Any chance my extended warranty will cover a delaminating paint job?

Dear Car Talk

Dear Car Talk | Jan 01, 1996

Dear Tom and Ray:

I have a 1988 Dodge Caravan, which I purchased new with an extended warranty. I would like to know what you are supposed to do when it has under 40,000 miles on it, and the paint starts peeling real bad. I mean in big pieces. The service representative won't look at it, and Chrysler says--without ever looking at the vehicle--that weather caused it. Three different garages have said it was a bad paint job from the factory, and that in their opinions, Chrysler should have to pay to have it repainted. The paint finally got so bad that I had to pay to have it stripped down to bare metal and repainted, at a cost of $2,300. I feel people ought to know that Chrysler's warranty doesn't amount to much, and I would never buy another vehicle from them. I have contacted several departments within Chrysler and every government agency I could think of, and I still couldn't get any help. What else can I do?

RAY: You certainly did contact every government agency you could think of. Copies of your letters were forwarded to us from the Agriculture Department, the Peace Corps, and the CIA!

TOM: I'm not sure what to suggest here, Delores. Ford and Chevy both had problems with "delamination" back in the mid to late eighties. And to be perfectly honest, we haven't heard about similar problems at Chrysler, but it certainly sounds like the same thing from your description.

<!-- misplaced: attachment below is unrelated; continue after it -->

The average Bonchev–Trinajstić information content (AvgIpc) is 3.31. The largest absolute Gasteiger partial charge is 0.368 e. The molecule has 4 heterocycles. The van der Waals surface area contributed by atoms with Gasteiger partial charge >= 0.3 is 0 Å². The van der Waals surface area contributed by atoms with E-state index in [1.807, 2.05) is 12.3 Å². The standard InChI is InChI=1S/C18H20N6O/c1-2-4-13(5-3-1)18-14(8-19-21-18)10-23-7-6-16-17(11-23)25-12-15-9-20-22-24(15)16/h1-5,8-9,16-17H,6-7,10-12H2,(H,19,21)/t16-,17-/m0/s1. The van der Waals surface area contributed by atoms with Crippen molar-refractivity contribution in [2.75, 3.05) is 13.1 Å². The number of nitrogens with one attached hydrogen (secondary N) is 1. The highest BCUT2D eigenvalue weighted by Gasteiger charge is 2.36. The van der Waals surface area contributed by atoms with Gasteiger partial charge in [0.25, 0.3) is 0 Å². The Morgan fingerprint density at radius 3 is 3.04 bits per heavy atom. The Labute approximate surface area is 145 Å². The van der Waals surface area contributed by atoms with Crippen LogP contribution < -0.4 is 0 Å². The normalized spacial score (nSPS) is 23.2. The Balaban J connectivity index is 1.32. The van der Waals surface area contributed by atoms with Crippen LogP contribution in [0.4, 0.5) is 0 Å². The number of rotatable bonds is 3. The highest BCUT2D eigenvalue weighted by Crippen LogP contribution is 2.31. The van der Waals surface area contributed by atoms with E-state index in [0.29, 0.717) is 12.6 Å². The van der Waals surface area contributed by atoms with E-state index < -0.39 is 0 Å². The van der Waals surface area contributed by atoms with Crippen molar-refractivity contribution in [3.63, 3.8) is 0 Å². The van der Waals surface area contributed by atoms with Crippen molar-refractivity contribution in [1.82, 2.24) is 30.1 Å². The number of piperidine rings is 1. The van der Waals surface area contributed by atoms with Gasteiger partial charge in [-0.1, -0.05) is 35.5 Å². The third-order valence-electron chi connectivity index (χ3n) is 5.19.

RAY: Delamination is a scientific word for "paint comes off in big sheets." And it WAS a manufacturing problem. No doubt about it. Some vehicles got repainted when people yelled loudly enough, but a lot of owners just got the "corporate shrug," particularly if they didn't complain about it when the car was still new.

TOM: I'm sure your extended warranty doesn't carry any weight with Chrysler. It was sold by your Chrysler dealer, but it probably isn't a Chrysler warranty. Those warranties are often written by independent insurance companies. And regardless, I'm sure it doesn't cover the paint.

RAY: And now that the van is approaching eight years old, Chrysler's argument (once they give up on that lame weather story) will be that they shouldn't have to pay for a brand new paint job on an eight year old van. And they're right about that. But they could pay for part of it, couldn't they?

TOM: So here's what I suggest, Delores. Write to a couple of morons who answer car questions in the newspaper and tell your story. And hope that when Chrysler sees this, they'll be so embarrassed that they'll get back in touch with you and make a deal.

RAY: I mean, the least they can do is offer some of that cheap looking fake-wood contact paper they put on their minivans and let you cover the van in that. I've never been able to get mine to matter how many hours I've scraped at it. Let us know how you make out, Delores.

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